7. ^ Unknown, Unknown (11/05/1891). "Stone pussies: Discovered in a cat-shaped mound out near Anderson's". Chillicothe Daily News. Check date values in: |date= (help)
  8. ^ Lynott, Mark (2014). Hopewell ceremonial landscapes. Oxbow Books. pp. 16–17. ISBN 978-1-78297-754-4.
  9. ^ Converse, Robert (2003). The archaeology of Ohio. The Ohio Archaeological Society. pp. 258–260.
  10. ^ "Stone pussies: Discovered in a cat-shaped mound out near Anderson's". Chillicothe Daily News. 11/05/1891. Check date values in: |date= (help)
  11. ^ Moorehead, Warren K. Fort Ancient; the great prehistoric earthwork of Warren County, Ohio. R. Clarke, Cincinnati, 1890
  12. ^ Moorehead, Warren K. Fort Ancient, an Outline Description Ohio Archaeological and Historical Quarterly 1891. 3:312-315.
  13. ^ http://www.creighton.edu/fileadmin/user/groups/csas/docs/Isaac_Barry_2001_CSAS_History_The_Early_Years.pdf, pp. 4-5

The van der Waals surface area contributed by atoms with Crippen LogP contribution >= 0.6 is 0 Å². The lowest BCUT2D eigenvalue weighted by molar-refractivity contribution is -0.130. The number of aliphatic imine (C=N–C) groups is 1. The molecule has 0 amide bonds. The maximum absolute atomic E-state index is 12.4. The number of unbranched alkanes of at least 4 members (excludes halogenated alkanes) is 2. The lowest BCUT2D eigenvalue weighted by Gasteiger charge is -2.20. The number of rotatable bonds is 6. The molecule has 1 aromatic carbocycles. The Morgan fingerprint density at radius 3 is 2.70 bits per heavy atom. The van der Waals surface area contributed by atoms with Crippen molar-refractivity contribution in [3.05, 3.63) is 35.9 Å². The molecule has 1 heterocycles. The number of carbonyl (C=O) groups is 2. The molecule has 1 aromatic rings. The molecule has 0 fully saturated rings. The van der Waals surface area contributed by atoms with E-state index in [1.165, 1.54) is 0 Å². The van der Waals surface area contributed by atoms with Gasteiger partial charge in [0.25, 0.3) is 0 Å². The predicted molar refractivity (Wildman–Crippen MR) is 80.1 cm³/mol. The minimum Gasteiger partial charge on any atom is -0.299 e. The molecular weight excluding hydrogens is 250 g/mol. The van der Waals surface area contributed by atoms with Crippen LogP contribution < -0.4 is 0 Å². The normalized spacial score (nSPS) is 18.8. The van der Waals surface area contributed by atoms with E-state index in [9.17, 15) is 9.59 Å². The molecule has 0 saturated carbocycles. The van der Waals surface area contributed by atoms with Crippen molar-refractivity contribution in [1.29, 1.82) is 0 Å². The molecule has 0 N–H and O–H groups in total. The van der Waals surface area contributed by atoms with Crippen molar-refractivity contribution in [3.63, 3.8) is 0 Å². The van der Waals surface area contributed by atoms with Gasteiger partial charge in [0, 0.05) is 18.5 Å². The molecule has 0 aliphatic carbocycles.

14. ^ http://www.creighton.edu/fileadmin/user/groups/csas/docs/Isaac_Barry_2001_CSAS_History_The_Early_Years.pdf
  15. ^ Byers, Douglas S. American Anthropologist, 1939 New Series, Vol. 41, No. 2, pp. 286-294
  16. ^ Converse, Robert (2003). The archaeology of Ohio. 259-262: The Archaeological Society of Ohio.
  17. ^ Converse, Robert (2003). The archaeology of Ohio. 259-262: The Archaeological Society of Ohio.
  18. ^ https://peabody.andover.edu/2017/01/10/jacobs-cavern/
  19. ^ https://peabody.andover.edu/2016/09/30/the-art-of-collecting/
  20. ^ https://www.ohiohistory.org/learn/collections/archaeology/archaeology-blog/2012/october-2012/october-reflections-on-a-career-in-archaeology-we

Further reading[edit]

  • Exploration of the Etowah Site, republished by University Press of Florida 2000 ISBN 978-0-8130-1793-8
  • unpublished: 96 boxes of archival material at the Ohio Historical Society
  • Moorehead, Warren K. The Cahokia Mounds, edited by John E. Kelly and republished by the University of Alabama Press, 2000 ISBN 0-8173-1010-X
  • "The American Indian in the United States, Period 1850-1914" ([3])
  • "CAHOKIA -- The Great Native American Metropolis" by Biloine Whiting Young and Melvin L. Fowler, UNIVERSITY OF ILLINOIS PRESS, 2000 ([4])

External links[edit]